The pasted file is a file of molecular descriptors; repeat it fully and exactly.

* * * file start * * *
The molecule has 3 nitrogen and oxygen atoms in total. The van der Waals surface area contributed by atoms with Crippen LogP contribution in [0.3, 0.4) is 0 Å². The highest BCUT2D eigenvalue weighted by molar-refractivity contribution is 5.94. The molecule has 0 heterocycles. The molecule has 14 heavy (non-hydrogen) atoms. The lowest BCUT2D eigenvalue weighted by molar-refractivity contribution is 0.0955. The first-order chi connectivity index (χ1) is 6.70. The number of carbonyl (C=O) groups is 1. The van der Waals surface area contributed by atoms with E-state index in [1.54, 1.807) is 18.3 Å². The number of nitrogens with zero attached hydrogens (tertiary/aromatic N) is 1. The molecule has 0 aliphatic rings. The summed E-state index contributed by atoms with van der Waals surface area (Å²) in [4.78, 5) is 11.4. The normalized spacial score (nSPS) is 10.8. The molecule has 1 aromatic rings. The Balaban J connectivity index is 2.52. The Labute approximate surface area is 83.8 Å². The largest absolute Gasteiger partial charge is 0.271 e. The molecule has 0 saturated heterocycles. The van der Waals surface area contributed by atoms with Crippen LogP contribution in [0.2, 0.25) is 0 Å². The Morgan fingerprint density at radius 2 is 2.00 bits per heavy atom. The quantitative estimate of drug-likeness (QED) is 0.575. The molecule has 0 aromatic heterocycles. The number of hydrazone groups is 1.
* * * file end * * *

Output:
The molecule has 3 nitrogen and oxygen atoms in total. The van der Waals surface area contributed by atoms with Crippen LogP contribution in [0.3, 0.4) is 0 Å². The highest BCUT2D eigenvalue weighted by molar-refractivity contribution is 5.94. The molecule has 0 heterocycles. The molecule has 14 heavy (non-hydrogen) atoms. The lowest BCUT2D eigenvalue weighted by molar-refractivity contribution is 0.0955. The first-order chi connectivity index (χ1) is 6.70. The number of carbonyl (C=O) groups is 1. The van der Waals surface area contributed by atoms with E-state index in [1.54, 1.807) is 18.3 Å². The number of nitrogens with zero attached hydrogens (tertiary/aromatic N) is 1. The molecule has 0 aliphatic rings. The summed E-state index contributed by atoms with van der Waals surface area (Å²) in [4.78, 5) is 11.4. The normalized spacial score (nSPS) is 10.8. The molecule has 1 aromatic rings. The Balaban J connectivity index is 2.52. The Labute approximate surface area is 83.8 Å². The largest absolute Gasteiger partial charge is 0.271 e. The molecule has 0 saturated heterocycles. The van der Waals surface area contributed by atoms with Crippen LogP contribution in [0.2, 0.25) is 0 Å². The Morgan fingerprint density at radius 2 is 2.00 bits per heavy atom. The quantitative estimate of drug-likeness (QED) is 0.575. The molecule has 0 aromatic heterocycles. The number of hydrazone groups is 1.